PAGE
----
SC Rules that New York’s Eviction Moratorium Goes Too Far

August 16, 2021 at 9:19 am Leave a comment

The Supreme Court on Thursday granted emergency relief to landlords challenging a New York State statute barring them from commencing eviction proceedings against tenants who certify that they are suffering a financial hardship as a result of COVID-19. Although the law in question was set to expire on August 31st, the Court’s decision could have important implications if and when the state chooses to take similar steps in the coming weeks or in response to a future economic downturn.

Part A of Chapter 381 of the laws of 2020 provided that individuals could avoid foreclosures by indicating that they were being harmed by the pandemic. A separate section of the bill which the Supreme Court’s decision did not address extended similar protections to homeowners facing foreclosure. In blocking New York State from enforcing this bill against landlords the court technically did not issue a decision on the merits of the case, but by granting the emergency order a majority of the court signaled that New York’s law was illegal. There was even a dissenting opinion.

In a terse explanation of its decision, the majority explained that New York’s statute violated the “longstanding teaching that no man can be a judge in his own case.” In other words, any future law seeking to block evictions has to give landlords the ability to show that a tenant is not suffering from a financial hardship.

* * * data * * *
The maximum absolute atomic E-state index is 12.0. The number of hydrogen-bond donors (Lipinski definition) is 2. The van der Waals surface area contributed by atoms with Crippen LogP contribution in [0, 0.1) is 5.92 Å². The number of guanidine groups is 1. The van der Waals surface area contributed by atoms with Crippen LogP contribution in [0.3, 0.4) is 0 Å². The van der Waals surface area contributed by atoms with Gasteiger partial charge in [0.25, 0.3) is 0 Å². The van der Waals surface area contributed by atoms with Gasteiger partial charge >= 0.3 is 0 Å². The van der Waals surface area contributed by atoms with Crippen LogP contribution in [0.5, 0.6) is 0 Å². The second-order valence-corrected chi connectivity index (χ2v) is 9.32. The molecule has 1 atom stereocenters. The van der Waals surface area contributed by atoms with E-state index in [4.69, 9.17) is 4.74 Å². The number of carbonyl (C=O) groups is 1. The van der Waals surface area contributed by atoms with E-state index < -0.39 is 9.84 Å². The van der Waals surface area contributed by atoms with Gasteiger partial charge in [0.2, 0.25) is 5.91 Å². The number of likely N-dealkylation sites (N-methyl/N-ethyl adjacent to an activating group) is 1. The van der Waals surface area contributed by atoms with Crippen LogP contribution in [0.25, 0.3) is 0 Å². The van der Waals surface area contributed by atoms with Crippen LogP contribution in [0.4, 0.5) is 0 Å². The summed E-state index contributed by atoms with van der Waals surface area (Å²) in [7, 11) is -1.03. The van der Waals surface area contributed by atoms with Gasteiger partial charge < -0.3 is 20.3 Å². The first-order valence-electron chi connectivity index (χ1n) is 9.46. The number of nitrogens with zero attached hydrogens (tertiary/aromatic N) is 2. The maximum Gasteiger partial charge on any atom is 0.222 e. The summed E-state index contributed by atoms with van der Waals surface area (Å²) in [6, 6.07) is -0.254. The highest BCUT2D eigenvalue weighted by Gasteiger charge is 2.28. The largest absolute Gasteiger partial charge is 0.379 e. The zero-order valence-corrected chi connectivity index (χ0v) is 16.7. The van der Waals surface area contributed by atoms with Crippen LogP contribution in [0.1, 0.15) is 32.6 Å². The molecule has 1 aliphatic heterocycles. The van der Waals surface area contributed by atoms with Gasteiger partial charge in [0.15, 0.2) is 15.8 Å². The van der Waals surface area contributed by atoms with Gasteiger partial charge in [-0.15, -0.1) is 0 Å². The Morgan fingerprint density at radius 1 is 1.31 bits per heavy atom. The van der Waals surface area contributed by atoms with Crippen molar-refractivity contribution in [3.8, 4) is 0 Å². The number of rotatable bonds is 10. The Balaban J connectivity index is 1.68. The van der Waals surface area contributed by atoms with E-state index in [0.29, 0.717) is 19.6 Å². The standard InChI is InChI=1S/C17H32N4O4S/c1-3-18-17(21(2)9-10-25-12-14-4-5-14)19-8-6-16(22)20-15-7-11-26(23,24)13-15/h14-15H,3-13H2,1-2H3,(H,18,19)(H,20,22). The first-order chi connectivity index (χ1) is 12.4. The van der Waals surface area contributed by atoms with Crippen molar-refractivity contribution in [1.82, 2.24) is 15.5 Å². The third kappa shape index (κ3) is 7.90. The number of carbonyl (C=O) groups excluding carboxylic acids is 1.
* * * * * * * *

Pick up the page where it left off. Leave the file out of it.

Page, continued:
Like I said, although this case dealt specifically with evictions, the same argument could easily be made as applied to New York’s foreclosure ban, also set to expire on August 31st, which provides no mechanism for mortgage holders to contest a homeowner’s financial hardship.

                                                Hochul Transition Picks Up Pace

New York’s Superintendent of the Department of Financial Services announced that she would be resigning on August 24th, the same day the Governor has indicated he will hand over power to Lt. Governor Kathy Hochul. Before becoming the Superintendent, Lacewell served as a top aide to the Governor and remained an active advisor.

As for the Governor-in-waiting, she spent Sunday morning appearing on two Sunday news shows demonstrating, yet again, that in politics a week really is a long time. Virtually overnight, she has catapulted from the lowest profile statewide position in New York State government to a nationally significant politician. 

Entry filed under: COVID-19, Legal Watch, Mortgage Lending, New York State, Political. Tags: , , , .

Juneteenth Clarified For Compliance Purposes Another Important Foreclosure Case gives Lenders More Flexibility

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Authored By:

Henry Meier, Esq., Senior Vice President, General Counsel, New York Credit Union Association.

The views Henry expresses are Henry’s alone and do not necessarily reflect the views of the Association. In addition, although Henry strives to give his readers useful and accurate information on a broad range of subjects, many of which involve legal disputes, his views are not a substitute for legal advise from retained counsel.

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